The Beauty And Burden Of Shikata ga nai
By Yumi Nakata
On November 2, 2014
“Shikata nai ne,” says my dad. While growing up in Japan, I can’t remember how many times he has said this to me. It is a phrase that you will hear often in Japan and it represents the underlying mentality shared among Japanese people.
“Shikata (ga) nai” or “Shou (ga) nai” is the Japanese phrase meaning “it can’t be helped.” I would personally translate the phrase as: “It is what it is. We don’t always have control over our lives.”
My father was a Japanese salaryman (office worker). He worked extremely hard to move up the ladder in the company, and we hardly saw him during weekdays. Back then if I complained to him that he wasn’t around he would respond with, “shikata ga nai”.
In Japanese corporate world, long working hours is the norm and there isn’t much you can do about it. My father was doing what he could to support his family, and he was just accepting what seems to be the “norm” and trying to make the most out of it. I am sure that saying “shikata nai” might have even helped him deal with the long working hours. As I grew older, I started to understand the true meanings of “shikata nai”, and I say this to myself at least twice a week now.
Some Westerners criticize Japanese people for saying “shikata ga nai” because the phrase shows our pessimism. We should not be passive and keep on trying instead of giving up on our goals. Especially in the US, pessimism is often frowned upon, but is it that negative to say “shikata nai” or have the “shikata nai” mentality?
there are times we need to just accept reality because we don’t always have control over every situation
As the Buddhist concept has become more popular in the West, more people here seem to embrace the concept of “mindfulness.” Life isn’t always pleasant and suffering is part of the life. So we become more mindful of both positive and negative feelings and embrace reality while living in this present moment. So I wanted to take this opportunity to emphasize the beauty of the phrase “shikata ga nai” and it isn’t always bad to say the phrase. Especially, if you are constantly stressed and overworked, perhaps you can give yourself a little break and say “shikata nai ne..”
My current company makes all the employees pay for parking and if you sleep in and don’t get to the office by 8:30 am all the prime parking spots are taken, with the closest parking structure being a few blocks away at the top of a hill!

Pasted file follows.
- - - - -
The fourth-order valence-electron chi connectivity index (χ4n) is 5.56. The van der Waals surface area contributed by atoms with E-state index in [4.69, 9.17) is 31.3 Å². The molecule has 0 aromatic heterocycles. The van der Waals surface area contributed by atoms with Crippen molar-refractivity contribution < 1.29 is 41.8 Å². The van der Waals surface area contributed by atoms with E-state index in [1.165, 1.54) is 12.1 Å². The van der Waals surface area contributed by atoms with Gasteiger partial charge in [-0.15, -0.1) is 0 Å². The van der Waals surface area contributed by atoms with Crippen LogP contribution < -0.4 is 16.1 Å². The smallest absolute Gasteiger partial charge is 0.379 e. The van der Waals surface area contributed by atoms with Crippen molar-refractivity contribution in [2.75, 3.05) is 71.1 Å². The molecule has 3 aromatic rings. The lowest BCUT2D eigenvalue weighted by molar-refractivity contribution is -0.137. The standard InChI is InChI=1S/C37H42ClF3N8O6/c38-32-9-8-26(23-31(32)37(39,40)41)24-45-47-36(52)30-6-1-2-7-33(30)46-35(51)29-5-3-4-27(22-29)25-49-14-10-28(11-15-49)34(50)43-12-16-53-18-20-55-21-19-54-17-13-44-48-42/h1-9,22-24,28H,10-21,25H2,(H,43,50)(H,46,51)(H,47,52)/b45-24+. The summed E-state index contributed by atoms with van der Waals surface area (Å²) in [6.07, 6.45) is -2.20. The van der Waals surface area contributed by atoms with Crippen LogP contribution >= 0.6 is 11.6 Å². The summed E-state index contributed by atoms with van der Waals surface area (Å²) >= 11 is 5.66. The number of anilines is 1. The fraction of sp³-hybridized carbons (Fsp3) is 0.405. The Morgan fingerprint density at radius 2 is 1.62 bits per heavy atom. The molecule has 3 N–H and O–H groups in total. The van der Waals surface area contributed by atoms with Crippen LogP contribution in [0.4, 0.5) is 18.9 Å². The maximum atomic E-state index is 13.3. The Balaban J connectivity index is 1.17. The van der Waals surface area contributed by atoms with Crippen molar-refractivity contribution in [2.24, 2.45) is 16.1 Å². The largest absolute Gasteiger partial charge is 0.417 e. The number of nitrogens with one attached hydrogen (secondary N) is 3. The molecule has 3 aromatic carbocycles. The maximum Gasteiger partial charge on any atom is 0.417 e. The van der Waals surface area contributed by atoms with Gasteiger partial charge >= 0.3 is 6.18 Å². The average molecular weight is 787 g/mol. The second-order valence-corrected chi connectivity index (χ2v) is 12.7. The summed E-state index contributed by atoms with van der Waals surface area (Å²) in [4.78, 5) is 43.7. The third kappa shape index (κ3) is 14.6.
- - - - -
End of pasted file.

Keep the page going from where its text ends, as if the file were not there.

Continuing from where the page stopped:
I used to be pretty stressed out over this, but now I just tell myself, “shikata ga nai”. My company is not going to change the policy, as everybody pays for parking and I just have to get up early and get there before 8:30 am. If I have to park on top of the hill, I am just getting some exercise as I sit in the office all day long.
So whenever I get frustrated with this situation in the morning, I say “shikata nai” and for some reason, I feel less frustrated. I can do something about it by trying to find a different job, making my employer change the parking policy (that will never happen) but overall, I am happy with other areas of my employment so I am ok with this situation.
Since I am more comfortable with the concept of “shikata nai,” I feel like I can fully live in the present moment. I am still goal oriented and this helps me be more focused on what needs to be done and I get on with the situation without pumping up my blood pressure. Unnecessary frustration and anger do affect our health adversely, and the concept of “shikata nai” might be one of the reasons contributing to the longevity of Japanese people.
That being said, I think that it is very important to have a sense of balance. I don’t want to say “shikata ga nai” whenever I encounter a tough situation. I try not to sweat the small stuff so I use the phrase “shikata ga nai” in that sense. But I still feel that there are things that I can do to improve the quality of my life, and I do not wish to settle for less if I could do something about the situation.
Although there are many things that we cannot control, we are in control of our responses. I used to reject the “shikata ga nai” attitude entirely, but now I do embrace it and say this to simply control my natural responses to the unfairness/discomfort of life itself.
Again, the balance is very important. Japanese people are more conditioned to say “shikata ga nai” and endure with uncomfortable situations instead of speaking up to fix the issue. The mentality is strongly linked to the repressed nature of the Japanese society that values the harmony and the peace. Westerners can learn from this “shikata ga nai” mentality, and be flexible enough to adopt this concept for their own needs.